The term “qualified residential mortgage” is about to become very important to the mortgage industry.
Its guidelines may determine what a “good” mortgage is for the private mortgage market. As the Obama Administration has proposed winding down the public sector’s involvement in mortgage making, all eyes have turned to what kind of a player the private markets will become.
When the Dodd-Frank Act went into effect last year, it included a provision that lenders dealing in mortgage-backed securities must retain 5% of the value of those mortgages. This risk-retention rule ensures that—unlike during the boom years when banks passed all the risk onto investors—lenders would have some skin in the game.
However, there are some exceptions. FHA loans are exempt from the risk-retention rule, and new regulations will include exemptions for all federally backed mortgages, according to the Washington Post. In the private sector, the exemption is extended only to securities made up entirely of “qualified residential mortgages.” That provision will make these securities far more desirable for lenders, ultimately influencing what mortgage products are brought to the market.
What counts as a qualified residential mortgage remains to be seen. The bank regulators, Securities and Exchange Commission, Federal Housing Finance Agency, and HUD are currently hashing out the guidelines, which are expected to be revealed sometime in the next couple of weeks.
But for starters, Dodd-Frank states that the agencies must take “into consideration underwriting and product features that historical loan performance data indicate result in a lower risk of default,” including:
- Documentation and verification of the financials used to qualify the borrower
- Income and income-to-payment ratios
- Mitigating payment shock on ARMs
- Mortgage insurance, other insurance, or credit enhancement
- Limiting or banning balloon payments, negative amortization, and other options known to increase the risk of default
Speaking with sources familiar with the agencies’ discussions, the Washington Post also reported that two plans are being discussed, one that would require a 10% down payment and another that would require 20% down.
The plan already has its detractors. Ellen Seidman, former director of the Office of Thrift Supervision and a member of the Mortgage Finance Working Group sponsored by the Center for American Progress, argues that high down payments would push too many credit-worthy buyers out and consolidate all borrowers looking for a low down payment option into the public sector.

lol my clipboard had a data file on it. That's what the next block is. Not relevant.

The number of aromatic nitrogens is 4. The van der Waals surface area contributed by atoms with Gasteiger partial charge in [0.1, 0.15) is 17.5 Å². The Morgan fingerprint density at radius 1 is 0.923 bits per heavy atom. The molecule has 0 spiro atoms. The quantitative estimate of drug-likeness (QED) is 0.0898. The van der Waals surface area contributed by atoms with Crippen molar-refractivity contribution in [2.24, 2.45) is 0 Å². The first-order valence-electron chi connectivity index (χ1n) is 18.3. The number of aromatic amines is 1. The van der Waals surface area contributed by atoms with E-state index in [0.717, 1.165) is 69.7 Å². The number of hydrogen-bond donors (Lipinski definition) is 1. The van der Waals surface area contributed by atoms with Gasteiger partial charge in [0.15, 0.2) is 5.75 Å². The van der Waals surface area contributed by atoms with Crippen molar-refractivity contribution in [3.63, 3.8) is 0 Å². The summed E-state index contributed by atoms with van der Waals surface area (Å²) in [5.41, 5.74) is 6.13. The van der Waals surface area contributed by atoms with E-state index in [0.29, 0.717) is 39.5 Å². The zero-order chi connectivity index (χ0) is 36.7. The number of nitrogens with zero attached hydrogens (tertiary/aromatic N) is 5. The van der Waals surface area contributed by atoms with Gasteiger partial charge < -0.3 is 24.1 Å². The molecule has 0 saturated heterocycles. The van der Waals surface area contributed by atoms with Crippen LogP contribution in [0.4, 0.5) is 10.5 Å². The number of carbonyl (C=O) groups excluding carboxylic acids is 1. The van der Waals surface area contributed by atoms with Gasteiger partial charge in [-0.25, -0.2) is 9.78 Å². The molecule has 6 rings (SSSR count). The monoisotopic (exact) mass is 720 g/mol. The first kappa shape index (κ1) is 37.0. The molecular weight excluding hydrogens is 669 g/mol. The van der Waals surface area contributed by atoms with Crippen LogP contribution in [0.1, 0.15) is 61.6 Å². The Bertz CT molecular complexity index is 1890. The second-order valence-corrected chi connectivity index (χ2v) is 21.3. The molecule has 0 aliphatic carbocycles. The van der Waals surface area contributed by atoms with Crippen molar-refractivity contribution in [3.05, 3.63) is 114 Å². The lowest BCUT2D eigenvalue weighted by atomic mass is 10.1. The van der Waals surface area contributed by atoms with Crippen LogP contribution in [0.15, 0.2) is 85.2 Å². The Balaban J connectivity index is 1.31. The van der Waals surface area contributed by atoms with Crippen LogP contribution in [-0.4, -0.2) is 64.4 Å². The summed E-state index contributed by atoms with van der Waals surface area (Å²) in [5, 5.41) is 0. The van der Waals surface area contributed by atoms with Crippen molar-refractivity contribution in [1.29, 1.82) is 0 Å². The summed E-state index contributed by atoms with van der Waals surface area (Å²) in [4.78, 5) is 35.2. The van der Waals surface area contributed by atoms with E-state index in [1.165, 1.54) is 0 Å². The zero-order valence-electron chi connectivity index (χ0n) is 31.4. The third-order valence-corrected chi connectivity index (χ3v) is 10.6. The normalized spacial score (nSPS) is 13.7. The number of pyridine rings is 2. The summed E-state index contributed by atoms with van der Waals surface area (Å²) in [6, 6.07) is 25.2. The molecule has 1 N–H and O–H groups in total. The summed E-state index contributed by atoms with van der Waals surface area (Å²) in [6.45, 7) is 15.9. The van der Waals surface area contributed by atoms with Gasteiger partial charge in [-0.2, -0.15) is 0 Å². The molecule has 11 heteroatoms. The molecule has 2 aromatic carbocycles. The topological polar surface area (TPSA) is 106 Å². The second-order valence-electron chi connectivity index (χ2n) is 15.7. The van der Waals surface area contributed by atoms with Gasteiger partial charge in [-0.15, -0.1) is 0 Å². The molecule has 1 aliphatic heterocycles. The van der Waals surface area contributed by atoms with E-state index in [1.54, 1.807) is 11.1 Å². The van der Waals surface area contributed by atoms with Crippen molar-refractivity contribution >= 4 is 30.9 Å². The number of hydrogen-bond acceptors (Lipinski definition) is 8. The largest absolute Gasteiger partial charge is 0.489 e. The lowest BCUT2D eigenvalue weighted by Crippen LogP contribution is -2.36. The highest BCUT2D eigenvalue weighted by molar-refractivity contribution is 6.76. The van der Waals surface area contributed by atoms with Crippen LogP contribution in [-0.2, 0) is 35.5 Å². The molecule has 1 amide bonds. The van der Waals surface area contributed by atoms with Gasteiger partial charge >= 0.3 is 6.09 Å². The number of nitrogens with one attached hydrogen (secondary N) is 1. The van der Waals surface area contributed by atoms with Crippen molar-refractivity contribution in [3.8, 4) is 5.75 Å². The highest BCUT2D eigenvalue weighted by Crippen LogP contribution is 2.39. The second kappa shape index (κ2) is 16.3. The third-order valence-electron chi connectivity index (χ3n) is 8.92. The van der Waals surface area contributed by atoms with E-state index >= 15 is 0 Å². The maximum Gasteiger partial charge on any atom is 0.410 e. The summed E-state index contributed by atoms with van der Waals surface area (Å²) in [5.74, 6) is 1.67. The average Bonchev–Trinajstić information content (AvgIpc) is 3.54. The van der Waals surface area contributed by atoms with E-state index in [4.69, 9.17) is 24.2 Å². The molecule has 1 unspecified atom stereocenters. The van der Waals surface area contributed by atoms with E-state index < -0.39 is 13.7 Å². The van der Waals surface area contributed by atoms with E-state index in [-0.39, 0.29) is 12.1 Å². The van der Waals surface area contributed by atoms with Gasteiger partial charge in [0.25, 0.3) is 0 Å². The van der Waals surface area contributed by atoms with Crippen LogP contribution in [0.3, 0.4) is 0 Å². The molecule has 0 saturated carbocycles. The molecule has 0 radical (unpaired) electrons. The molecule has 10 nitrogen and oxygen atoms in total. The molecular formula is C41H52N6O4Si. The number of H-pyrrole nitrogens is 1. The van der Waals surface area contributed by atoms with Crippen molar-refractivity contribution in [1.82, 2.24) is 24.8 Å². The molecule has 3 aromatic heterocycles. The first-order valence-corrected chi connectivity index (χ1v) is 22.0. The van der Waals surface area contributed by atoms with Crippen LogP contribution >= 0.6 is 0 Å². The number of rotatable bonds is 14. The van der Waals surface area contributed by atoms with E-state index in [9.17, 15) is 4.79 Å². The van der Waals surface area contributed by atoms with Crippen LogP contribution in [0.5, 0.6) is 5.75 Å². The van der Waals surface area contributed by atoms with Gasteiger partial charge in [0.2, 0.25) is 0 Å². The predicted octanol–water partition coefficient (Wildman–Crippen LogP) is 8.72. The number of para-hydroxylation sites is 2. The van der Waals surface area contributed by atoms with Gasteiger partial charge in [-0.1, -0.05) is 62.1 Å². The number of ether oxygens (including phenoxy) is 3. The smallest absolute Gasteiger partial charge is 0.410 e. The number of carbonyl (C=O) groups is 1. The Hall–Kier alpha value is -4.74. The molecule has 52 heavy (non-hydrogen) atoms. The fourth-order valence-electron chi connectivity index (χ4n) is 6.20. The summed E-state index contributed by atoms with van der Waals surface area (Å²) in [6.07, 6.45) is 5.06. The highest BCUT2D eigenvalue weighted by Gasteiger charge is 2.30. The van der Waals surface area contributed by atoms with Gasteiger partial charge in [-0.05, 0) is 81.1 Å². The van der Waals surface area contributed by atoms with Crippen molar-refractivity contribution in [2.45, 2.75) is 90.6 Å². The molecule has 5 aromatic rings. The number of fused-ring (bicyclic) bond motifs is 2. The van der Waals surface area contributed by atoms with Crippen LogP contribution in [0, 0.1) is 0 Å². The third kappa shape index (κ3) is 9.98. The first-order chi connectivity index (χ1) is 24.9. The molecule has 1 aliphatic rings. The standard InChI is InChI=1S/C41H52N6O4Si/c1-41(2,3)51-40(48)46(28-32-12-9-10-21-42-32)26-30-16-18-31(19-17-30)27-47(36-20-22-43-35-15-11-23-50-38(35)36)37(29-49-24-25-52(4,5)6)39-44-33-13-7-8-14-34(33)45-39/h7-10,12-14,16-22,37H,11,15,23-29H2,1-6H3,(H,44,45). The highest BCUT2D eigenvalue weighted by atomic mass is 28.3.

“You would lock out of homeownership a huge percentage of renters and a disproportionate percentage of minority renters, except perhaps through FHA,” Seidman says. “The problem there is that you move all the risk onto the government.”
She points to 2004 U.S. Census data showing that while 25.1% of white, non-Hispanic households had a household net worth of less than $10,000 during that period, among black households the percentage increased to 50.7% and among Hispanics it was 47.6%. “These are all households, not just renters,” she notes. “For homeowners, net worth includes home equity.” As the current median house price is about $170,000, a 10% down payment would be $17,000, far above the reach of many minority families. “Unfortunately the last good data we have is several years old,” she says. “With the recession, we know that things have only gotten worse.”
What’s more, she argues, the vast majority of the time, the size of the down payment is not a good indicator for risk of default. “For well underwritten and well structured mortgages, the size of the down payment, once you get past a very small amount, is not a particularly robust indicator of default,” she told Builder. “There is a linear relationship [between down payment size and default] but other characteristics of the mortgage are far more important.”
Patrick Newport, U.S. economist at IHS Global Insight, disagrees. “In a market with rising house prices, it may not be a driver,” he wrote in an e-mail to Builder. “In a market with falling house prices, it matters.”
Newport foresees homeownership rates dropping another 2.5% to an average of 64% over the next few years as tighter lending standards are put into place. Even so, he thinks the change will be positive. “Shifting risk to lenders is an incentive for them to be careful in issuing loans,” he says. “Better written loans are in nearly everyone’s interest.”
Claire Easley is senior editor, online, for Builder.
Learn more about markets featured in this article: Greenville, SC.